Silver tsunami: Rowan’s 65+ population to see dramatic increase by 2036

Published 12:00 am Friday, July 6, 2018

SALISBURY — Rowan County’s baby boomers are set to rattle the census once more: By 2036, some 28 percent of the population will be over the age of 60.

That’s a 5 percent increase over 2016. More rapid growth will be seen in individual brackets.

The number of residents 65 to 74, for example, will increase 35 percent. Those 85 and older will increase 53 percent.

Nearly doubling will be the then-baby boomer age group, 75 to 84, with a 92 percent increase from 2016 to 2036.

“We’re already seeing the population shift,” said Nan Buehrer, director of Rufty-Holmes Senior Center. “For 2018, they’re projecting we have more older adults than children 17 and younger.”

Buehrer said the increase will be felt in a number of ways — in services provided by her organization and others, in the housing market, in health care and in other areas.

For Rufty-Holmes, the shift has meant a re-evaluation of how space is used.

“We’re looking at how we can rearrange so we can handle more folks,” said Buehrer.

It also has meant looking at adding programs in different parts of the community, easing travel burdens and “offering more services that go where they are,” she said.

Also expanding and updating its programming is Trinity Oaks, through Lutheran Services Carolinas.

Soon, it will offer a mostly volunteer-staffed program at St. John’s Lutheran Church. The respite program will allow caregivers to see that their aged spouses and loved ones are cared for during short outings — trips to the doctor and grocery store, for example.

Bill Johnson, executive director of Trinity Oaks, said the program revamps and expansion reflect the demands and expectations of aging baby boomers.

“Folks want choices. They’re coming to us with the expectation for choices,” Johnson said. “Some of these choices we don’t necessarily offer now, but there’s ongoing development toward that.”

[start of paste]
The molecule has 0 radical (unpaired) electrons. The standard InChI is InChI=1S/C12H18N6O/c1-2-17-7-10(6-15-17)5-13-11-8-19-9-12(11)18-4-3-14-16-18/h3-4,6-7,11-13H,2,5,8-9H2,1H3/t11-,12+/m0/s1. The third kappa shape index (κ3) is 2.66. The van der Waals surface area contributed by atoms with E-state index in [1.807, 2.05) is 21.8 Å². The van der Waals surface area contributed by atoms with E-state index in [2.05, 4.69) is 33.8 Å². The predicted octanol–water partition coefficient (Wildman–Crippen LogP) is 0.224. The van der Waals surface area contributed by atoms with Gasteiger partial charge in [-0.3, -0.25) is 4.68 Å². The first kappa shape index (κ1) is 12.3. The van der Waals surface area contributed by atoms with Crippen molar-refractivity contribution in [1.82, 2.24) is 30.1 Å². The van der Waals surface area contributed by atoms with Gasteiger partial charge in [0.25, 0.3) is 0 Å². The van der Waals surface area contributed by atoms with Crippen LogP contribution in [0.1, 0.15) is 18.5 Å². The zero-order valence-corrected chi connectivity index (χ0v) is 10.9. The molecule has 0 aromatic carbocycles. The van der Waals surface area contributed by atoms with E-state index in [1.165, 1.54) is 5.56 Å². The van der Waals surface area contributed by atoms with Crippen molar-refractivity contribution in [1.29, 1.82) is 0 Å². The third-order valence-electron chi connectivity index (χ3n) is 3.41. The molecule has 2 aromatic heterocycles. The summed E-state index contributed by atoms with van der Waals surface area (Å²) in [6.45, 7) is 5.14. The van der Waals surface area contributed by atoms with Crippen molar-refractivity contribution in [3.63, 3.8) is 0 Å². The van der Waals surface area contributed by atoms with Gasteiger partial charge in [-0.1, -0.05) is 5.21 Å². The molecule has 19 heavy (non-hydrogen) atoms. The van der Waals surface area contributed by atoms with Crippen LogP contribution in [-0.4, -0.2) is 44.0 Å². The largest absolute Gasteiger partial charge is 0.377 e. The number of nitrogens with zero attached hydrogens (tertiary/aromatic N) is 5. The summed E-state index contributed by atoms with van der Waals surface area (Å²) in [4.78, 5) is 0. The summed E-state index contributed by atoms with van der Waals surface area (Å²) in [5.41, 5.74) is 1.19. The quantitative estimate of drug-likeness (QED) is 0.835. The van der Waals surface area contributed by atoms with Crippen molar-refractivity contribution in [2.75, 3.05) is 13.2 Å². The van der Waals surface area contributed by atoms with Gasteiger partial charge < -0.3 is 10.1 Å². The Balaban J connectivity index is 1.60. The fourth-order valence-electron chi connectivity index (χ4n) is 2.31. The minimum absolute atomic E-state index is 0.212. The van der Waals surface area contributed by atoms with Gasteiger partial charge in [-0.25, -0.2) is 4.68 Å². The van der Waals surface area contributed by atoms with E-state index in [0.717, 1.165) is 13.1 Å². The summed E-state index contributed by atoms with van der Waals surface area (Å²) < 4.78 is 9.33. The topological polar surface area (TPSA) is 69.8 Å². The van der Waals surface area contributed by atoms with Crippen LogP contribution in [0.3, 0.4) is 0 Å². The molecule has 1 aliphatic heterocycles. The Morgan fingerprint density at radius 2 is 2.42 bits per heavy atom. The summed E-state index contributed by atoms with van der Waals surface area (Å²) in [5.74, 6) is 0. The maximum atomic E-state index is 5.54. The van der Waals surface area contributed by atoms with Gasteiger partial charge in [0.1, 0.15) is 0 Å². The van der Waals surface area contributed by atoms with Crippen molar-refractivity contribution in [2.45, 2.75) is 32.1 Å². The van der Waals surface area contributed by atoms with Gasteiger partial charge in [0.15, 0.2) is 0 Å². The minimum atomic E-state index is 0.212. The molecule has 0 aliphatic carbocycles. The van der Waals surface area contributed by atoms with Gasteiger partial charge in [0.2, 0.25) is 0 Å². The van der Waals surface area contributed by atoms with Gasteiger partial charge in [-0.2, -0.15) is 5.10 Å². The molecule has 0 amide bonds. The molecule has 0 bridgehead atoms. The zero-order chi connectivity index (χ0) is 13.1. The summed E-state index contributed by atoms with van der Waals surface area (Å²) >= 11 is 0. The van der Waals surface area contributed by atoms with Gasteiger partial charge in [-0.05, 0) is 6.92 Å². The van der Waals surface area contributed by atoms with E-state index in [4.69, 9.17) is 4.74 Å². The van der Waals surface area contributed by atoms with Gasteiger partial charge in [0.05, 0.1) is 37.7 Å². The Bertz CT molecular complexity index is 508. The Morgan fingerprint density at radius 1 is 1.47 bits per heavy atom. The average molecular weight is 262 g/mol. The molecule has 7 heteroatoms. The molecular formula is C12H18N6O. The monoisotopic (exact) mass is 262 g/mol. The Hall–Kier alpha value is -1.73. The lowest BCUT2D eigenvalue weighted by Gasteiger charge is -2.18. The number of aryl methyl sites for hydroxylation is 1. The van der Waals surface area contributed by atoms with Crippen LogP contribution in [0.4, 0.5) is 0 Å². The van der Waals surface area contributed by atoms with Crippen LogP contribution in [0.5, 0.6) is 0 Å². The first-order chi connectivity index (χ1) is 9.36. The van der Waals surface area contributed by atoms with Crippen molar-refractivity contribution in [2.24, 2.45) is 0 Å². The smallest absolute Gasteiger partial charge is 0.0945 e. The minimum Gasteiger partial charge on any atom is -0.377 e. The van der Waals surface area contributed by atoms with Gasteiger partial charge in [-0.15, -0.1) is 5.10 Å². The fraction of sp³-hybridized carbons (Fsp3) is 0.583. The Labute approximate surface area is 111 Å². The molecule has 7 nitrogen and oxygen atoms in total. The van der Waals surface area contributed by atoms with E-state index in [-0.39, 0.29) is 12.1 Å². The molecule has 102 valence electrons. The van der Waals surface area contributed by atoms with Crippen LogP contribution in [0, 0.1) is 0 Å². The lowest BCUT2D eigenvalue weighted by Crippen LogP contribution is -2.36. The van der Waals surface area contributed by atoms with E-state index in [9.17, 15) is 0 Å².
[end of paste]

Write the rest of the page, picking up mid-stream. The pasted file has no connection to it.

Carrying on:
Buehrer agreed, citing changes in housing preferences among older adults. She said many are moving out of the homes where they raised children to smaller homes with less maintenance.

They may seek out independent living communities like Trinity Oaks or an influx of more affordable senior housing communities in the area.

Lutheran Services is developing an affordable community in Clemmons, said Johnson.

And newer homes and apartments are being upfitted for the aging generation, said Johnson. They’re including open, more modern floor plans and smart technology.

Other considerations for providers include minute details like menus and preventative, forward-thinking offerings from health insurance providers.

Buehrer said that as programs evolve, the goal isn’t to attract more of the boomer customer base.

Quite the opposite, she said: Community organizations often make referrals and point their clients to other services in the area, such as Meals on Wheels.

“We’re working to help folks stay and age in a place where they want to,” said Buehrer. “… We’re all working together to make our community age-friendly. If we’re lucky, we’re all going to get older. We need to think about what we want and need in order to age where and how we want to.”